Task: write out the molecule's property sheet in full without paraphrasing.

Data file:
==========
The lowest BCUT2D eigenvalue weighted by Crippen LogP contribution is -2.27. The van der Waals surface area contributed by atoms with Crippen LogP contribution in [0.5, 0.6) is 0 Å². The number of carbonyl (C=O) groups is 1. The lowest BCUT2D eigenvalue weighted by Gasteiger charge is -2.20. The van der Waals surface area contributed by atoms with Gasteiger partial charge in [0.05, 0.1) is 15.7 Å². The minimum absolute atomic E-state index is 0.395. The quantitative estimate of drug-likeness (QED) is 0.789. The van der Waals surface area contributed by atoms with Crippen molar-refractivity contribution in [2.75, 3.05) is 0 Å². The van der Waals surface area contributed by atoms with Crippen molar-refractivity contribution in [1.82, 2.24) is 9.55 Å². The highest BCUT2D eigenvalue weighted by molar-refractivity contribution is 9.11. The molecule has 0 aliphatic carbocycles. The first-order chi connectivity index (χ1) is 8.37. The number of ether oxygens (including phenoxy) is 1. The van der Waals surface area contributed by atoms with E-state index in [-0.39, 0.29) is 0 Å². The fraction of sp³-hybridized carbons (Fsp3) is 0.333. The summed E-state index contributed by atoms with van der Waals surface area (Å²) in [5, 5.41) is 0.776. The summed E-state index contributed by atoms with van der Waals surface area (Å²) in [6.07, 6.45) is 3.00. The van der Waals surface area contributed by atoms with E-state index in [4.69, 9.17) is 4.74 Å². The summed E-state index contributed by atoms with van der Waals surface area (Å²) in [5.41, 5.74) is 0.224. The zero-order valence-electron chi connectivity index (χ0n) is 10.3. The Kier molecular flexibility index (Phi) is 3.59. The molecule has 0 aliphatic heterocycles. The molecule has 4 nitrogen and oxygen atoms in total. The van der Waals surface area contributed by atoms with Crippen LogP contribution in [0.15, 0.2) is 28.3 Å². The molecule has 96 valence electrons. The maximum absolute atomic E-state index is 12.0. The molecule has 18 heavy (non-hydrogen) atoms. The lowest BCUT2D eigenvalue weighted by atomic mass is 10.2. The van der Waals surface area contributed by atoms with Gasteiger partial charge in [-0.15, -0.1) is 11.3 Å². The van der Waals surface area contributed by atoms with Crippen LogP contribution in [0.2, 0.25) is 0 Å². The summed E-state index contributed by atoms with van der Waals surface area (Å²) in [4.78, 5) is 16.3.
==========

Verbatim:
The lowest BCUT2D eigenvalue weighted by Crippen LogP contribution is -2.27. The van der Waals surface area contributed by atoms with Crippen LogP contribution in [0.5, 0.6) is 0 Å². The number of carbonyl (C=O) groups is 1. The lowest BCUT2D eigenvalue weighted by Gasteiger charge is -2.20. The van der Waals surface area contributed by atoms with Gasteiger partial charge in [0.05, 0.1) is 15.7 Å². The minimum absolute atomic E-state index is 0.395. The quantitative estimate of drug-likeness (QED) is 0.789. The van der Waals surface area contributed by atoms with Crippen molar-refractivity contribution in [2.75, 3.05) is 0 Å². The van der Waals surface area contributed by atoms with Crippen molar-refractivity contribution in [1.82, 2.24) is 9.55 Å². The highest BCUT2D eigenvalue weighted by molar-refractivity contribution is 9.11. The molecule has 0 aliphatic carbocycles. The first-order chi connectivity index (χ1) is 8.37. The number of ether oxygens (including phenoxy) is 1. The van der Waals surface area contributed by atoms with E-state index in [-0.39, 0.29) is 0 Å². The fraction of sp³-hybridized carbons (Fsp3) is 0.333. The summed E-state index contributed by atoms with van der Waals surface area (Å²) in [5, 5.41) is 0.776. The summed E-state index contributed by atoms with van der Waals surface area (Å²) in [6.07, 6.45) is 3.00. The van der Waals surface area contributed by atoms with E-state index in [4.69, 9.17) is 4.74 Å². The summed E-state index contributed by atoms with van der Waals surface area (Å²) in [5.41, 5.74) is 0.224. The zero-order valence-electron chi connectivity index (χ0n) is 10.3. The Kier molecular flexibility index (Phi) is 3.59. The molecule has 0 aliphatic heterocycles. The molecule has 4 nitrogen and oxygen atoms in total. The van der Waals surface area contributed by atoms with Crippen LogP contribution in [0.15, 0.2) is 28.3 Å². The molecule has 96 valence electrons. The maximum absolute atomic E-state index is 12.0. The molecule has 18 heavy (non-hydrogen) atoms. The lowest BCUT2D eigenvalue weighted by atomic mass is 10.2. The van der Waals surface area contributed by atoms with Gasteiger partial charge in [-0.15, -0.1) is 11.3 Å². The van der Waals surface area contributed by atoms with Crippen LogP contribution in [0.2, 0.25) is 0 Å². The summed E-state index contributed by atoms with van der Waals surface area (Å²) in [4.78, 5) is 16.3.